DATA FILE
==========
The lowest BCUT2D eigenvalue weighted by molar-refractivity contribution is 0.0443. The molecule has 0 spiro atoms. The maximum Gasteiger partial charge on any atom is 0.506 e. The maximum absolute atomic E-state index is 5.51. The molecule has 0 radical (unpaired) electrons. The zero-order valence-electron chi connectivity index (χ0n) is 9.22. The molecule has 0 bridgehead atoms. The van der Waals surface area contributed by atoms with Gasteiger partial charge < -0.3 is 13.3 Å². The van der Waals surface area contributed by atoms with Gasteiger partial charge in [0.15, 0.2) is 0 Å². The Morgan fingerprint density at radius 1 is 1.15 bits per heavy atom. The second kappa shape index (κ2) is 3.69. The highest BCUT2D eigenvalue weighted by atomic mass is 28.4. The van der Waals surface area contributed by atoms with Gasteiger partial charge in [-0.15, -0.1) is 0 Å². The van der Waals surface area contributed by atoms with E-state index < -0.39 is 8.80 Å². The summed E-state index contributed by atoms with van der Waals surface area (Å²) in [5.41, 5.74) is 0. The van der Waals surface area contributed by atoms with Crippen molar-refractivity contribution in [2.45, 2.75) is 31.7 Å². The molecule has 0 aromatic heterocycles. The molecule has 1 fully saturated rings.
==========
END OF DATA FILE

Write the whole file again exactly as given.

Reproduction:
The lowest BCUT2D eigenvalue weighted by molar-refractivity contribution is 0.0443. The molecule has 0 spiro atoms. The maximum Gasteiger partial charge on any atom is 0.506 e. The maximum absolute atomic E-state index is 5.51. The molecule has 0 radical (unpaired) electrons. The zero-order valence-electron chi connectivity index (χ0n) is 9.22. The molecule has 0 bridgehead atoms. The van der Waals surface area contributed by atoms with Gasteiger partial charge < -0.3 is 13.3 Å². The van der Waals surface area contributed by atoms with Gasteiger partial charge in [0.15, 0.2) is 0 Å². The Morgan fingerprint density at radius 1 is 1.15 bits per heavy atom. The second kappa shape index (κ2) is 3.69. The highest BCUT2D eigenvalue weighted by atomic mass is 28.4. The van der Waals surface area contributed by atoms with Gasteiger partial charge in [-0.15, -0.1) is 0 Å². The van der Waals surface area contributed by atoms with E-state index < -0.39 is 8.80 Å². The summed E-state index contributed by atoms with van der Waals surface area (Å²) in [5.41, 5.74) is 0. The van der Waals surface area contributed by atoms with Crippen molar-refractivity contribution in [2.45, 2.75) is 31.7 Å². The molecule has 0 aromatic heterocycles. The molecule has 1 fully saturated rings.